Concordia’s Black Student Union (BSU) and Psychology Club are co-hosting an event at Tomasini Stadium to bring awareness to social justice and racial equality.
“We wanted to make sure students’ voices are heard properly,” said Pitchford. “Some want to be heard, some want action, and some are looking to learn. This gives us the opportunity to take care of all three at once. Outreach starts here but we don’t want it to stop at the CUW boundaries.”
The event on Wednesday, September 16 has an anticipated attendance of over 100 students and faculty members. The event has limited attendance and takes place outside to adhere to COVID safety guidelines.
The attendees will have a chance to listen to speakers and participate in an open-mic segment to share personal stories, struggles and feelings. This will be the first current professionally organized event to bring the ideas of social justice and racial equality to the university, other than athletic team meetings.
“I think many people are courageous and want to say it, but they get stuck because they get caught up in thinking about the organization versus the movement, but I’ll be the first to say it, Black Lives Matter,” said Tracy Tuffey, chair of the Psychology Department and Faculty Advisor for the Psych Club.
Tuffey, an event organizer, will be a keynote speaker. The other two event organizers, Education Professor and BSU faculty advisor Eugene Pitchford and Assistant Women’s Volleyball and Wellness Coach Jeremy Schumacher, will speak. Psychology Professors Rachel Pickett and Jeff Johnson also will speak.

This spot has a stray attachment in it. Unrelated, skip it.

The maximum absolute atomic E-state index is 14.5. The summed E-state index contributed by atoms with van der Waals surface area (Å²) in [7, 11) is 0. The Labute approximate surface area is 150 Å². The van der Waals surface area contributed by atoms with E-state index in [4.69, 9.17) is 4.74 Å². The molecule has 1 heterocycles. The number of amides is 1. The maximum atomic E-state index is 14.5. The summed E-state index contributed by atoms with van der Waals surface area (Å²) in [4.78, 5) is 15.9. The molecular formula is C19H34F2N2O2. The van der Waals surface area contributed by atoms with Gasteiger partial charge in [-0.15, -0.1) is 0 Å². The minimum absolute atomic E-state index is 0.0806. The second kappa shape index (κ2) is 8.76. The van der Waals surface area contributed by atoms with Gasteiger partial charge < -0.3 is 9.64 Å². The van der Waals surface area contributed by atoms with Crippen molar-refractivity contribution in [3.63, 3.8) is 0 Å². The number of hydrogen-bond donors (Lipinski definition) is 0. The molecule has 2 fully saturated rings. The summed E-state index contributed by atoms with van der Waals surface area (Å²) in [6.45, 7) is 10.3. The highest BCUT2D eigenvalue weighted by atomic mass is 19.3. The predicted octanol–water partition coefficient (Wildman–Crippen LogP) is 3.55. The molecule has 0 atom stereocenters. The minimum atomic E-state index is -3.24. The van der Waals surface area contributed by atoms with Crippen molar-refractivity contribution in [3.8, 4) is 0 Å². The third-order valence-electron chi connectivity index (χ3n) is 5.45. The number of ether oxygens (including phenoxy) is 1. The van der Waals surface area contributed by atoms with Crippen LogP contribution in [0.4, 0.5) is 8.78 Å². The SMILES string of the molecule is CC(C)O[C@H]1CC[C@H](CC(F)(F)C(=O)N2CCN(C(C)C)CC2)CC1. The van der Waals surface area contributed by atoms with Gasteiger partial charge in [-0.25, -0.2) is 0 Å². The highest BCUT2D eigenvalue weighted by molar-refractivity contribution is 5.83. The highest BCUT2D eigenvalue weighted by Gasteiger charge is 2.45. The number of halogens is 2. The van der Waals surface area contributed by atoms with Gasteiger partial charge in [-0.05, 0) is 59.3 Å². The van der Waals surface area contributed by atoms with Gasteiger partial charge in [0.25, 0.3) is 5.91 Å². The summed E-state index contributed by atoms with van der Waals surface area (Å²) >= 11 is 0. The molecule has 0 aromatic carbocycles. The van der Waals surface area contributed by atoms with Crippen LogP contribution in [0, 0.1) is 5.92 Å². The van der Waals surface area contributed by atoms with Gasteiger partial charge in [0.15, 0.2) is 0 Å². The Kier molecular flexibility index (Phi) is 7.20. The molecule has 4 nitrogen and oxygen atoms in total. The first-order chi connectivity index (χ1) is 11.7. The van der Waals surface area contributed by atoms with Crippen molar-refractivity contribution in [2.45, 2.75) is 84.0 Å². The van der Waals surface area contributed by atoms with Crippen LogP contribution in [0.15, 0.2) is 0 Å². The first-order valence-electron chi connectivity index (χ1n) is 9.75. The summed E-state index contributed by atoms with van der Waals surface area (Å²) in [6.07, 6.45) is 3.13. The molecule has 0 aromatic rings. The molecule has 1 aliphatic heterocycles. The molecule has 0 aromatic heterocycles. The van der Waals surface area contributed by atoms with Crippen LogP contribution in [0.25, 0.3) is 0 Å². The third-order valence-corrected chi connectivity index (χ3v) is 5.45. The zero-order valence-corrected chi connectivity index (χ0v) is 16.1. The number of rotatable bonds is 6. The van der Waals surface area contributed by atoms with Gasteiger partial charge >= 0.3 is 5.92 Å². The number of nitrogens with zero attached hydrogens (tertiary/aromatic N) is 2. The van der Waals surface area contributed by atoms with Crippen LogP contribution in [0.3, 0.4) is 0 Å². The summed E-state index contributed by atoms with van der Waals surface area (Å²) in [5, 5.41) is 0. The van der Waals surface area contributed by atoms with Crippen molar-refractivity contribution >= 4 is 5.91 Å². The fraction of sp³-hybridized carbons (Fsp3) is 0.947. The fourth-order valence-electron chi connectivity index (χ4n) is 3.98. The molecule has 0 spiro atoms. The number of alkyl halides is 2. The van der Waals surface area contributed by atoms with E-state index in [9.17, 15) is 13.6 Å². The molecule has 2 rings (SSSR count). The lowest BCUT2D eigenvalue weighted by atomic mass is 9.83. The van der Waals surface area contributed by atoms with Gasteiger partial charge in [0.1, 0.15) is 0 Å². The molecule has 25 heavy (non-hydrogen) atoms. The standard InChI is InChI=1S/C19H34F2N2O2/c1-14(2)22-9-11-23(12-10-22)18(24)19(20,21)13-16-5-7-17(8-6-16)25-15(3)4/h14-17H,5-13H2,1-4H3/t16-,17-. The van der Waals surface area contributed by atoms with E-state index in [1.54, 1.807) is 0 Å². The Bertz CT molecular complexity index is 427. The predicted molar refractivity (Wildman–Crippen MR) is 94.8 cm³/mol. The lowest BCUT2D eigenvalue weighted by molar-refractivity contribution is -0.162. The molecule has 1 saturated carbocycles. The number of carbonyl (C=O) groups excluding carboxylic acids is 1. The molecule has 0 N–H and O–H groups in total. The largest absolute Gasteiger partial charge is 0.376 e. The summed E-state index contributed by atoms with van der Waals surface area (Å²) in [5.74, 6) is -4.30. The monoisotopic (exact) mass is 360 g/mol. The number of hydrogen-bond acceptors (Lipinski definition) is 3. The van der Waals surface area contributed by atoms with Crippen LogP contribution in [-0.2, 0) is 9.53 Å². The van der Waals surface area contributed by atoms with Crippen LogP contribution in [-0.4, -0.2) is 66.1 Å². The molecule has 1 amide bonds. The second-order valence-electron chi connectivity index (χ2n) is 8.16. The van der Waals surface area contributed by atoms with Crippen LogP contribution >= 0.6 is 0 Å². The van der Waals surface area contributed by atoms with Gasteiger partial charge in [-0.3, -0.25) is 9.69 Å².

“The whole psychology program is standing up and saying something together. This isn’t one ‘woke’ professor or one ‘woke’ student,” said Schumacher. “This is an entire department saying that racism is an issue and we need to do something about it.”
Pitchford, with Steve Gerner, Nandi Mallett, and the BSU, also hosted group events called ‘Courageous Conversations’.
“During the racial unrest and COVID, people felt that they should be doing something but didn’t know what exactly to do, or didn’t understand their emotions, biases or beliefs,” said Pitchford. “I mentored a lot of students who were unsure about their emotions, helped people who felt unsafe, and provided resources to educate during these times.”
Pitchford and Tuffey have worked together for years targeting racial injustices and disparities and addressing a need for activism.
“We are not spot lighters. This is what we believe in and who we are,” said Tuffey. “We aren’t spotlighting this event because it is in the news right now. We’ve been doing this for years.”
The organizers of the event pointed out that the events over the summer and COVID posed serious psychological ramifications not only for the school but for larger populations as well.
“I have this theory of filter in and filter out,” said Pitchford. “As a black man, I filter in so much that it feels like the weight of the world is on my shoulders and for many, we don’t have a filter out so that does damage to your mental health.”
The event provides a gateway for Christianity to play a role in the conversation.
“Concordia should be the spot where we have these difficult conversations because we are all on the same page and we are all Christians,” said Pitchford. “This is where you should want to have these discussions.”
The event was originally scheduled to take place September 9 but was postponed due to weather. The BSU, Psychology Club and CUW athletics plan to work together to continue to bring awareness to social justice at CUW by hosting events like this one, along with regular club meetings, t-shirts and more.
“If only one person showed up and that one person felt heard, felt loved or felt like we increased their understanding, we felt as though one is enough, and our prayer is that our message reaches more,” Tuffey said.
Written by Alex Loding